Far More Intimacy Before Sexuality
Remember how sexualities were defined in the nineteenth century? And homosexuality actually became a thing, and then a criminal thing, and then a controversial thing, and then a semi-accepted thing? Well, before it was a thing at all, friendships were apparently much richer and more varied than afterwards.1
I do not know what species of platonic relationships we lost, in first becoming aware of and then liberating our sexual drives and orientations, but we forgot. We’ve replaced them with history about uptight prudes and romance novels about grand forbidden passions, sexual love. As enjoyable, as those are, the Victorian era’s become the straw man to our sexual revolution and individualism.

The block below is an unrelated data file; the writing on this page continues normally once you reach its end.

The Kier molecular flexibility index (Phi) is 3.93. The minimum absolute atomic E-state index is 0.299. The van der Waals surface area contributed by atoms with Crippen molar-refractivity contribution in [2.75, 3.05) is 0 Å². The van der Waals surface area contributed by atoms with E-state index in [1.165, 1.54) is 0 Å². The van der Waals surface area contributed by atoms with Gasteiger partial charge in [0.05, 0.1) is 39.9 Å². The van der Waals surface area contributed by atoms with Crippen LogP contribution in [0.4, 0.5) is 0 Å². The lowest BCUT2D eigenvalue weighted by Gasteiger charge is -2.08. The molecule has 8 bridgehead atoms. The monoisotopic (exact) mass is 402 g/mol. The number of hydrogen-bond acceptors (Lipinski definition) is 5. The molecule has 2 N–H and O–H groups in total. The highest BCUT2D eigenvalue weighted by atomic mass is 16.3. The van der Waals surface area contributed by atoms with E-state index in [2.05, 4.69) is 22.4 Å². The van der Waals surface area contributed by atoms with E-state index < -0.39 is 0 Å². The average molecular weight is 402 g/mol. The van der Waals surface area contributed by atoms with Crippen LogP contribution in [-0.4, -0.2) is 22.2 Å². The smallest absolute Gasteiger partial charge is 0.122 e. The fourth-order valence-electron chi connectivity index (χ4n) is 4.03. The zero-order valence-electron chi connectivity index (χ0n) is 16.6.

Dare we imagine that they had friendships that satisfied them in ways only our sexual and romantic relationships do? Dare we imagine that they had family and community close enough to them that outside of sexual attraction, they were not unsatisfied? Dare we imagine that even today, we have such relationships, with best friends and close family and more? Relationships with people we cannot define because their existence and the words for them have been retconned?
1. “But Were They Gay? The Mystery of Same-Sex Love in the 19th Century” kept poking at me. Article in the Atlantic by Jennie Rothenberg Gritz.